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Validated Patient-Reported Outcome Measure for Parathyroid and Thyroid Disease

New tool may complement workup and treatment of parathyroid and thyroid patients


Nuances in endocrine conditions create ample opportunity for the development of useful tools to help practitioners better understand patient perceptions of symptoms. A new study validates the Patient-Reported Outcomes Measurement for Parathyroid and Thyroid Disease (PROMPT). PROMPT is the first validated patient-reported outcomes measure that can be applied to symptoms of both hyperparathyroidism and thyroid enlargements.


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Do patients feel better after surgery?

“This is a relatively new area of active study, and it really puts things in a patient’s perspective,” notes Allan Siperstein, MD, Chairman of Cleveland Clinic’s Endocrine Surgery Department. “When we evaluate outcomes as physicians, we’re very much focused on what the imaging and labs look like. If, for example, the calcium level returns to normal after parathyroid surgery. Patients are much less interested in their lab values. What matters to them is: do they feel better after surgery?”

Using a validated tool like PROMPT would give surgeons greater surety when discussing potential surgical outcomes. “We would be able to tell them, in a more quantifiable way, what the expectation for improvement is,” says Dr. Siperstein.

Subjective symptoms are difficult to quantify

Hyperparathyroidism is characterized by an overproduction of parathyroid hormone from one or more the body’s four parathyroid glands. This overproduction can lead to a variety of issues, including osteitis fibrosa cystica, nephrocalcinosis, peptic ulcer disease and proximal myopathy. Neuropsychiatric symptoms can be more subtle. These include bone pain, fatigue, depressed mood, irritability, anxiety and trouble concentrating.

“People might write off their symptoms as: ‘I’m not getting enough exercise, not eating right, not getting enough sleep,’ or ‘this is just the way I am.’ But these symptoms tend to come on slowly over a period of time,” says Dr. Siperstein. “With hyperparathyroidism, we may think the patient has fairly benign and subjective symptoms, but over time, the risk of developing decreased bone density, fractures and kidney stones stack up.”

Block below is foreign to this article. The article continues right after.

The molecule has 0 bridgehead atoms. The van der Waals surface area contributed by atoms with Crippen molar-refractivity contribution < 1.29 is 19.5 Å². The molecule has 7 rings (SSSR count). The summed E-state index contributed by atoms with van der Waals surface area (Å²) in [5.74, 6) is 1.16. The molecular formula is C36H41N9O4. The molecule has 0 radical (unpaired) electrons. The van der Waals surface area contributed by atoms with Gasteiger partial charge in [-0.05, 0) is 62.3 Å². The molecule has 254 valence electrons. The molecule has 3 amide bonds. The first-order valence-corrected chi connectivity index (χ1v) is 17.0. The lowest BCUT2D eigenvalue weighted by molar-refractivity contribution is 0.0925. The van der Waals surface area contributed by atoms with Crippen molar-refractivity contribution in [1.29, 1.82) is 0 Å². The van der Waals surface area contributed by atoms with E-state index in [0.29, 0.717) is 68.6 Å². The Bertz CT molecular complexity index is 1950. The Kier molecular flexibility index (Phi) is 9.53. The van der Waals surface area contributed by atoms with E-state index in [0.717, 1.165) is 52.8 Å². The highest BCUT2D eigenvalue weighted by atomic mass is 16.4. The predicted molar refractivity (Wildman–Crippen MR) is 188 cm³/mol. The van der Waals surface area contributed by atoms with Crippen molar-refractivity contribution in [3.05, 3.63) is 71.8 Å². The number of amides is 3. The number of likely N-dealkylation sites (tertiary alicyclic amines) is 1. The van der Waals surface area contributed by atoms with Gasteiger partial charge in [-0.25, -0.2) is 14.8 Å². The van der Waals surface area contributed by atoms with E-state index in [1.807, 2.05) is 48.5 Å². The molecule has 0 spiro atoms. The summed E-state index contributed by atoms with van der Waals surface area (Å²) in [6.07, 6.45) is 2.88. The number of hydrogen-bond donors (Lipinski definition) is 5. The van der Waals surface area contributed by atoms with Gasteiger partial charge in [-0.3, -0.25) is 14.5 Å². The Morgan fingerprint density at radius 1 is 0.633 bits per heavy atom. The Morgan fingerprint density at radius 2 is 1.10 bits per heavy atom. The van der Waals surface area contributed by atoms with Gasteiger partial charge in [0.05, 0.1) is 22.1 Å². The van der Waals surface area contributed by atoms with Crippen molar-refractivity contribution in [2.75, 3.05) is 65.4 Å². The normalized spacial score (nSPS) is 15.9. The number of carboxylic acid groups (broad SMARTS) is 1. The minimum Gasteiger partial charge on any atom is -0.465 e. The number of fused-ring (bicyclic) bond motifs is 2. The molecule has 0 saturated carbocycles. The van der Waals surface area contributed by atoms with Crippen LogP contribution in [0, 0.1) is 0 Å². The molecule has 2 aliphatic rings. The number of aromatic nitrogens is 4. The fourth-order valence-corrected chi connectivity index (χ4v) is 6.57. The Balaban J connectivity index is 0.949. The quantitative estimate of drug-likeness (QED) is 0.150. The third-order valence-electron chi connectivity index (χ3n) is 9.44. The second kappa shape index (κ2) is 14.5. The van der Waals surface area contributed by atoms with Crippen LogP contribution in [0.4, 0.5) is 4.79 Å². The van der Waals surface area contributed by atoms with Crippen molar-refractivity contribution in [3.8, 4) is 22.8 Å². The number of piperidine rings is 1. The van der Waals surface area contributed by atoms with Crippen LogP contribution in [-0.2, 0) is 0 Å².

“Many patients may have a mildly elevated calcium level, and come in with a number of what we call non-specific symptoms, such as weakness, fatigue or muscular-skeletal aches. Also, they may experience a very interesting type of mental confusion, which patients frequently refer to as brain fog. They just feel that the gears are not engaged in the way they normally are. Familiar situations may seem unfamiliar to them. When required to focus on a task, there tends to be almost a second-by-second distractibility. Some think they are developing early dementia, but that is a very different process. The difficulty has always been: can we measure these symptoms before surgery and demonstrate improvement afterward?”

The science of patient-reported outcomes

PROMPT is a 30-question patient survey: 20 questions related to hyperparathyroidism, including fatigue, sleep, mood, mental clarity and body aches; and 10 questions that evaluate the compressive symptoms of thyroid enlargement. The survey was designed to be completed by patients in less than 10 minutes, while waiting for an appointment with an endocrine surgeon.

In this preliminary study, physicians developed PROMPT, and evaluated its internal validity and reliability in 235 patients over 10 months. Results indicate high reliability for both compressive and hyperparathyroidism constructs. Analysis also revealed the survey has high discriminant validity. Using the compressive score, PROMPT differentiates between goiter, thyroid nodule and hyperparathyroid patients.

The PROMPT survey may be useful in evaluating initial responsiveness to surgery, although further research is needed.

“We collected enough data to show, very preliminarily, that, in the parathyroid patients, there was symptomatic improvement after their surgery in the questions that related to parathyroid disease, but not necessarily in relation to the thyroid-related questions,” Dr. Siperstein states. “In the ensuing months, we’ve been collecting more follow-up data. Based on initial analysis, I am very surprised by how cleanly it fractured out for these patients after surgery.”

With high internal consistency and test-retest reliability, PROMPT may complement the workup and treatment of thyroid and parathyroid conditions.

“If we can show a clinical advantage to the patient from a very minimal procedure to correct parathyroid or thyroid disease, we hope that it may increase recognition of the disease and referral for surgical treatment.”


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